Education Matters - A class apart: Planning use class reform and educational institutions

12 November 2020

Reform of the planning use class system that came into force on 1 September 2020 has altered the framework within which most educational institutions had become familiar with operating in.

The primary change that will be of interest is the abolition of Use Class D1, which included, amongst other things, non-residential educational institutions and training centres as well as crèches and day nurseries.

As part of the changes, the educational uses which formerly sat within Use Class D1 have now been reallocated to Classes E and F1, with non-residential educational institutions falling within Use Class F and crèches and day nurseries falling into the new Use Class E.

The temporary permitted development rights that previously benefitted certain schools, crèches and day nurseries will remain for now, however given the pace of the current reforms to the planning system it is always advisable to check these rights before seeking to rely on them.

Whilst the reforms have been welcomed by many as introducing flexibility into the planning system more generally, there will be some in the education sector who query the separation of residential institutions from crèches and day nurseries, in planning terms, particularly where they operate, or intend to operate joint offerings.

Education institutions, particularly those with larger campuses or estates with tenants providing services and amenities or who provide a source of investment income, should also be aware that some uses formerly within Use Classes A1 and A2 (shops, cafes, restaurants) and B1 (offices, research, light industrial) have been grouped together within Use Class E. Care should be taken with defining the permitted use within new leases, given the greater flexibility available under new Class E. Institutions will wish to avoid unintended outcomes such as leases being assigned to the wrong type of user for the location, which may impact on student experience or reputation. Consider framing permitted use definitions by reference to a description of the specific activities permitted, taking into account any effects of the wording on rent review. It may makes sense to avoid reference to a Use Class in your definition, or perhaps only reference it where a robust consent mechanism exists. We also suggest reviewing your existing leases to see if any issues may arise due to the new wider Use Class.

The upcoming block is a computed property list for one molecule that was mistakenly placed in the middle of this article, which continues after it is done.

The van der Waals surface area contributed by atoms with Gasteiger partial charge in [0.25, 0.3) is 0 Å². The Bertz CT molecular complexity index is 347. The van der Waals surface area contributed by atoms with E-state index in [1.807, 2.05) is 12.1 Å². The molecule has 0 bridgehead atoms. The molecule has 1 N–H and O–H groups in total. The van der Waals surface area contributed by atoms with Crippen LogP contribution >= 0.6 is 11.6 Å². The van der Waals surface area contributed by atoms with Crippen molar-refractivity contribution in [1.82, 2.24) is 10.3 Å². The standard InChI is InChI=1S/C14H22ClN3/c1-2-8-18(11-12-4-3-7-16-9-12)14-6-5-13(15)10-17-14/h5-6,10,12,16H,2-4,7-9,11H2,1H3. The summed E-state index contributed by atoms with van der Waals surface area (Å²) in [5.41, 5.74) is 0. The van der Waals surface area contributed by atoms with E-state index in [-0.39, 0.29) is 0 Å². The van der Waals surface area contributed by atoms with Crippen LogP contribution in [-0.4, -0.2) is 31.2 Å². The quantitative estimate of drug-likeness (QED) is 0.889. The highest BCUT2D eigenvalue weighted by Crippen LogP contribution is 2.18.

Conversely, the new Use Class E could prove useful where institutions are tenants in any of their premises and are looking for more flexibility in terms of assigning the lease or subletting. For example, a lease of administrative space which allows changes within the former Use Class B could potentially now allow assignments to former Class A shop or restaurant users.

As a final point of caution, the High Court is shortly due to determine a challenge to the introduction of the Statutory Instrument that has formalised these changes in law. Should this challenge be successful, and the Statutory Instrument quashed, the changes will be reversed, at least in the short term.

We would be happy to discuss any specific questions you may have in relation to how the new Use Classes may affect your organisation. Please contact Dwight Patten in the first instance.

The content of this article is for general information only. It is not, and should not be taken as, legal advice. If you require any further information in relation to this article please contact the author in the first instance. Law covered as at November 2020.



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